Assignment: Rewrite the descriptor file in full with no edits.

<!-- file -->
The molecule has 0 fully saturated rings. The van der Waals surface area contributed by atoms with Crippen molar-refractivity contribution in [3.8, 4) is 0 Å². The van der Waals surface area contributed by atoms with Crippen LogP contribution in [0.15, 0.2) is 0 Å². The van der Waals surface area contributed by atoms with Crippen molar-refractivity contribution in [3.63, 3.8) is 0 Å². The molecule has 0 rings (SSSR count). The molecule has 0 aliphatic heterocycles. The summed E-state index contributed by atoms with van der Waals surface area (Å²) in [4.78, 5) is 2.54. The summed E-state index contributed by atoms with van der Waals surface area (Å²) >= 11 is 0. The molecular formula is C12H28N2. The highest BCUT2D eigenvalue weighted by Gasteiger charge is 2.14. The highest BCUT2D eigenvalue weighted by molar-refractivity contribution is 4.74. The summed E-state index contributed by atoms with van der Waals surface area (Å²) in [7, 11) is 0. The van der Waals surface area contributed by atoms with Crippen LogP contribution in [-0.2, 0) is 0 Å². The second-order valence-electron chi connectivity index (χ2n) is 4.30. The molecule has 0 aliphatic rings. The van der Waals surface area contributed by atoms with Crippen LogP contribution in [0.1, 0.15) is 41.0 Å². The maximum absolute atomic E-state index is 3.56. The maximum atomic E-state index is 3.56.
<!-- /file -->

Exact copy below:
The molecule has 0 fully saturated rings. The van der Waals surface area contributed by atoms with Crippen molar-refractivity contribution in [3.8, 4) is 0 Å². The van der Waals surface area contributed by atoms with Crippen LogP contribution in [0.15, 0.2) is 0 Å². The van der Waals surface area contributed by atoms with Crippen molar-refractivity contribution in [3.63, 3.8) is 0 Å². The molecule has 0 rings (SSSR count). The molecule has 0 aliphatic heterocycles. The summed E-state index contributed by atoms with van der Waals surface area (Å²) in [4.78, 5) is 2.54. The summed E-state index contributed by atoms with van der Waals surface area (Å²) >= 11 is 0. The molecular formula is C12H28N2. The highest BCUT2D eigenvalue weighted by Gasteiger charge is 2.14. The highest BCUT2D eigenvalue weighted by molar-refractivity contribution is 4.74. The summed E-state index contributed by atoms with van der Waals surface area (Å²) in [7, 11) is 0. The van der Waals surface area contributed by atoms with Crippen LogP contribution in [-0.2, 0) is 0 Å². The second-order valence-electron chi connectivity index (χ2n) is 4.30. The molecule has 0 aliphatic rings. The van der Waals surface area contributed by atoms with Crippen LogP contribution in [0.1, 0.15) is 41.0 Å². The maximum absolute atomic E-state index is 3.56. The maximum atomic E-state index is 3.56.